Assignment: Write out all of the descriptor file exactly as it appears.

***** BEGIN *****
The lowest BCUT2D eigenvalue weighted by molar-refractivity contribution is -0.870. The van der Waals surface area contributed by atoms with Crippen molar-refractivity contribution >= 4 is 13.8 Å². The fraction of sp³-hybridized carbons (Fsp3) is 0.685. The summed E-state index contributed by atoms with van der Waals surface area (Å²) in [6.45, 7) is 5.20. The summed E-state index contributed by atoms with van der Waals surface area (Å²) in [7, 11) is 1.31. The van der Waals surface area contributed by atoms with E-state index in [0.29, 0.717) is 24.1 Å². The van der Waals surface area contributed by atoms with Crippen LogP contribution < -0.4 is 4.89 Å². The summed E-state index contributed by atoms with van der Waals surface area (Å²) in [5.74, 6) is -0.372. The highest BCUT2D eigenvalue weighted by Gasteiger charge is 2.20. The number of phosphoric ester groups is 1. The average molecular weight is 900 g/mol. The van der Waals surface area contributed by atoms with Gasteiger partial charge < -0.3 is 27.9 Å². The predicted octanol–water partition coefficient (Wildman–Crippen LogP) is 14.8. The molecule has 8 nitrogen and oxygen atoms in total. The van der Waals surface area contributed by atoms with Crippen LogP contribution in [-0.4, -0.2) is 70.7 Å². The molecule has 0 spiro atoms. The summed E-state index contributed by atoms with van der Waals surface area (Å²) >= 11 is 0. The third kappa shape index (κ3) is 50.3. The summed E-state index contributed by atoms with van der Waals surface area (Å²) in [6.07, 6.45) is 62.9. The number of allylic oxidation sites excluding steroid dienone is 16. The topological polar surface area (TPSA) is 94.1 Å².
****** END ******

The lowest BCUT2D eigenvalue weighted by molar-refractivity contribution is -0.870. The van der Waals surface area contributed by atoms with Crippen molar-refractivity contribution >= 4 is 13.8 Å². The fraction of sp³-hybridized carbons (Fsp3) is 0.685. The summed E-state index contributed by atoms with van der Waals surface area (Å²) in [6.45, 7) is 5.20. The summed E-state index contributed by atoms with van der Waals surface area (Å²) in [7, 11) is 1.31. The van der Waals surface area contributed by atoms with E-state index in [0.29, 0.717) is 24.1 Å². The van der Waals surface area contributed by atoms with Crippen LogP contribution < -0.4 is 4.89 Å². The summed E-state index contributed by atoms with van der Waals surface area (Å²) in [5.74, 6) is -0.372. The highest BCUT2D eigenvalue weighted by Gasteiger charge is 2.20. The number of phosphoric ester groups is 1. The average molecular weight is 900 g/mol. The van der Waals surface area contributed by atoms with Gasteiger partial charge < -0.3 is 27.9 Å². The predicted octanol–water partition coefficient (Wildman–Crippen LogP) is 14.8. The molecule has 8 nitrogen and oxygen atoms in total. The van der Waals surface area contributed by atoms with Crippen LogP contribution in [-0.4, -0.2) is 70.7 Å². The molecule has 0 spiro atoms. The summed E-state index contributed by atoms with van der Waals surface area (Å²) >= 11 is 0. The third kappa shape index (κ3) is 50.3. The summed E-state index contributed by atoms with van der Waals surface area (Å²) in [6.07, 6.45) is 62.9. The number of allylic oxidation sites excluding steroid dienone is 16. The topological polar surface area (TPSA) is 94.1 Å².